|Matthew Henry's Concise Commentary|
1:26-38 We have here an account of the mother of our Lord; though we are not to pray to her, yet we ought to praise God for her. Christ must be born miraculously. The angel's address means only, Hail, thou that art the especially chosen and favoured of the Most High, to attain the honour Jewish mothers have so long desired. This wondrous salutation and appearance troubled Mary. The angel then assured her that she had found favour with God, and would become the mother of a son whose name she should call Jesus, the Son of the Highest, one in a nature and perfection with the Lord God. JESUS! the name that refreshes the fainting spirits of humbled sinners; sweet to speak and sweet to hear, Jesus, a Saviour! We know not his riches and our own poverty, therefore we run not to him; we perceive not that we are lost and perishing, therefore a Saviour is a word of little relish. Were we convinced of the huge mass of guilt that lies upon us, and the wrath that hangs over us for it, ready to fall upon us, it would be our continual thought, Is the Saviour mine? And that we might find him so, we should trample on all that hinders our way to him. Mary's reply to the angel was the language of faith and humble admiration, and she asked no sign for the confirming her faith. Without controversy, great was the mystery of godliness, God manifest in the flesh, 1Ti 3:16. Christ's human nature must be produced so, as it was fit that should be which was to be taken into union with the Divine nature. And we must, as Mary here, guide our desires by the word of God. In all conflicts, let us remember that with God nothing is impossible; and as we read and hear his promises, let us turn them into prayers, Behold the willing servant of the Lord; let it be unto me according to thy word.
Verse 27. - To a virgin espoused to a man whose name was Joseph, of the house of David; more accurately, betrothed. The formal ceremony of betrothal took place among the Jews in most cases a year prior to the marriage. The question has arisen whether the words, "of the house of David," refer to Joseph or to Mary. Grammatically, they would seem to belong to Joseph; but the fact of the Gospel being here so closely translated from a Hebrew (Aramaic) original. prevents us from laying down any strict linguistic rules which belong to the Greek language. "Who was Mary the virgin?" has been often asked. Verse 32 and 69 would lose their point altogether unless we regard Luke as being persuaded that the young Hebrew girl was a descendant of David. In respect to the virgin's family, we read that she was a cousin or kinswoman of Elisabeth. This would at least ally her closely to the priestly race. Dean Plumptre quotes one out of the many ancient apocryphal legends current respecting Mary of Nazareth, deeming it worthy of mention as having left its impress on Christian art. "The name of the virgin's mother was Anne. Mary surpassed the maidens of her own age in wisdom. There were many who early sought her in marriage. The suitors agreed to decide their claims by laying their rods before the holy place, and seeing which budded. It was thus that Joseph became betrothed to her." The same scholar adds, "The absence of any mention of her parents in the Gospels suggests the thought that she was an orphan, and the whole narrative of the nativity presupposes poverty! The name Mary is the same as Miriam or Marah." (On the question of the genealogy recorded by St. Luke, see note on chapter 3. 23.)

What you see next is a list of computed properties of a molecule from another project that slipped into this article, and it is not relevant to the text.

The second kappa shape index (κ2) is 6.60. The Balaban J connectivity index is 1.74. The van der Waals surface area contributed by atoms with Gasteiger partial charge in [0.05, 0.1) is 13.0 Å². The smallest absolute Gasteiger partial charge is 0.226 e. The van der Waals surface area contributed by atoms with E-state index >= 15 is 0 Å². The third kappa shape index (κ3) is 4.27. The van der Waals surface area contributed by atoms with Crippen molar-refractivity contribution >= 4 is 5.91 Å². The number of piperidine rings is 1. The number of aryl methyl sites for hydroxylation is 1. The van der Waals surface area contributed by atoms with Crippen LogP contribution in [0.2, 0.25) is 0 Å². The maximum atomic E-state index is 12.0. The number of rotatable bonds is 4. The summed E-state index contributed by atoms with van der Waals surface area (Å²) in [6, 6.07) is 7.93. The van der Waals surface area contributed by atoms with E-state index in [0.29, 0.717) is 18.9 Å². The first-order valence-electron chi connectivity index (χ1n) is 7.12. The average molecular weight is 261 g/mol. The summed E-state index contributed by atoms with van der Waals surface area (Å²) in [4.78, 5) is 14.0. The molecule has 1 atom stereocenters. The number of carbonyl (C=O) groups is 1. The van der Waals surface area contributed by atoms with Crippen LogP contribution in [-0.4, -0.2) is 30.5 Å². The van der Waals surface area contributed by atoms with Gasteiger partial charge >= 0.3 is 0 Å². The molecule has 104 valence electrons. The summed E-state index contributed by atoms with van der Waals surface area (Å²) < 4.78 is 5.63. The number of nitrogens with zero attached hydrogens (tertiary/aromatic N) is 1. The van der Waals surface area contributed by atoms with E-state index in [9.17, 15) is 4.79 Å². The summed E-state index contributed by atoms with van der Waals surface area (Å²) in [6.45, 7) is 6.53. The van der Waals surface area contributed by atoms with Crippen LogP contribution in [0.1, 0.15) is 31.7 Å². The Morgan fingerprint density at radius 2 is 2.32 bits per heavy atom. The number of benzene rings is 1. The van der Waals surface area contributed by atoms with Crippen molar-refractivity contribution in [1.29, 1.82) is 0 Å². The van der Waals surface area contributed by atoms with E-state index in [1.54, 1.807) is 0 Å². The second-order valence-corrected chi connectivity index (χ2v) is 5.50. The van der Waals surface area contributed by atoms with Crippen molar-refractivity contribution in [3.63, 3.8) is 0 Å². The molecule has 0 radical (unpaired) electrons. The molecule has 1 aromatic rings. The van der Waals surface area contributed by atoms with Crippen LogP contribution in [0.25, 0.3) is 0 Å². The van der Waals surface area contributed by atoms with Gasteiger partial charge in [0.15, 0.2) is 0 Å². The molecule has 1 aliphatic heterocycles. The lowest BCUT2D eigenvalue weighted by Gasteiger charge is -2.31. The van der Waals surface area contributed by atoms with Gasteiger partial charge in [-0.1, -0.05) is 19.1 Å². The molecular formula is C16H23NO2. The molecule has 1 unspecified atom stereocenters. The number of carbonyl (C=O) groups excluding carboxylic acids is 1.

Gill's Exposition of the Entire Bible
To a virgin,.... A pure virgin, that never knew man; see Gill on Luke 1:34 and yet
espoused to a man whose name was Joseph; but they were not come together, nor had he taken her for his wife, and home to his house, nor had they cohabited:
of the house of David; which, according to the grammatical construction of the words, may be connected either with the virgin, or with Joseph, to whom she was espoused; and is true of both; for they both were of the house and lineage of David: and this shows what a low condition David's family was in, that the persons that were the nearest allied to it were a carpenter, and a poor virgin; and both residing in so despicable a place as Nazareth in Galilee:
and the virgin's name was Mary; a name frequent among the Jews, and the same with Miriam; of which name was the sister of Moses and Aaron.
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